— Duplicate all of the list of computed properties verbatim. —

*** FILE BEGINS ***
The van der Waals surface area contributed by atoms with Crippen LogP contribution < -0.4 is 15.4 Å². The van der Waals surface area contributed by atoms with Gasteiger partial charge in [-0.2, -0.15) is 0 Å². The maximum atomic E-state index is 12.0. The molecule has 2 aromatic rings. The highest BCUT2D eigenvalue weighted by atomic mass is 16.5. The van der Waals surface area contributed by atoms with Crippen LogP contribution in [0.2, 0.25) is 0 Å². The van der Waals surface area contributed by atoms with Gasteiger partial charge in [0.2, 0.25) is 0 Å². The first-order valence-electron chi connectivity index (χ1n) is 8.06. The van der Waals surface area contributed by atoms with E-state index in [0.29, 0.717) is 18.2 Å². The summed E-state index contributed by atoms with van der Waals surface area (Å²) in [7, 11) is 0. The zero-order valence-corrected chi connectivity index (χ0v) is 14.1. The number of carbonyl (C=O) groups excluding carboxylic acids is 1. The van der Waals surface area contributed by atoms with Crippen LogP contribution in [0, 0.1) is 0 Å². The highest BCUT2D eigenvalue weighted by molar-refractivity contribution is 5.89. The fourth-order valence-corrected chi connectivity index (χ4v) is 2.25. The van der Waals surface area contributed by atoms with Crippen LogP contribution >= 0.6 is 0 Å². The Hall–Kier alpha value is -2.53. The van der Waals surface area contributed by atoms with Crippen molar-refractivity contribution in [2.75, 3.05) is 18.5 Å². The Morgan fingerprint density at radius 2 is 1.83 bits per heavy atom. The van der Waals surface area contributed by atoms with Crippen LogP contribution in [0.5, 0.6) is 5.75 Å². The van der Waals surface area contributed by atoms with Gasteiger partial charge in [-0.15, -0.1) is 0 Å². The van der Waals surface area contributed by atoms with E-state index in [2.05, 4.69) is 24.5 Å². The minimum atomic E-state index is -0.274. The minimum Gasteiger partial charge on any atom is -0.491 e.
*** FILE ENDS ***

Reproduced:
The van der Waals surface area contributed by atoms with Crippen LogP contribution < -0.4 is 15.4 Å². The van der Waals surface area contributed by atoms with Gasteiger partial charge in [-0.2, -0.15) is 0 Å². The maximum atomic E-state index is 12.0. The molecule has 2 aromatic rings. The highest BCUT2D eigenvalue weighted by atomic mass is 16.5. The van der Waals surface area contributed by atoms with Crippen LogP contribution in [0.2, 0.25) is 0 Å². The van der Waals surface area contributed by atoms with Gasteiger partial charge in [0.2, 0.25) is 0 Å². The first-order valence-electron chi connectivity index (χ1n) is 8.06. The van der Waals surface area contributed by atoms with E-state index in [0.29, 0.717) is 18.2 Å². The summed E-state index contributed by atoms with van der Waals surface area (Å²) in [7, 11) is 0. The zero-order valence-corrected chi connectivity index (χ0v) is 14.1. The number of carbonyl (C=O) groups excluding carboxylic acids is 1. The van der Waals surface area contributed by atoms with Crippen LogP contribution in [0, 0.1) is 0 Å². The highest BCUT2D eigenvalue weighted by molar-refractivity contribution is 5.89. The fourth-order valence-corrected chi connectivity index (χ4v) is 2.25. The van der Waals surface area contributed by atoms with Crippen LogP contribution >= 0.6 is 0 Å². The Hall–Kier alpha value is -2.53. The van der Waals surface area contributed by atoms with Crippen molar-refractivity contribution in [2.75, 3.05) is 18.5 Å². The Morgan fingerprint density at radius 2 is 1.83 bits per heavy atom. The van der Waals surface area contributed by atoms with Crippen LogP contribution in [0.5, 0.6) is 5.75 Å². The van der Waals surface area contributed by atoms with Gasteiger partial charge in [-0.15, -0.1) is 0 Å². The van der Waals surface area contributed by atoms with E-state index in [2.05, 4.69) is 24.5 Å². The minimum atomic E-state index is -0.274. The minimum Gasteiger partial charge on any atom is -0.491 e.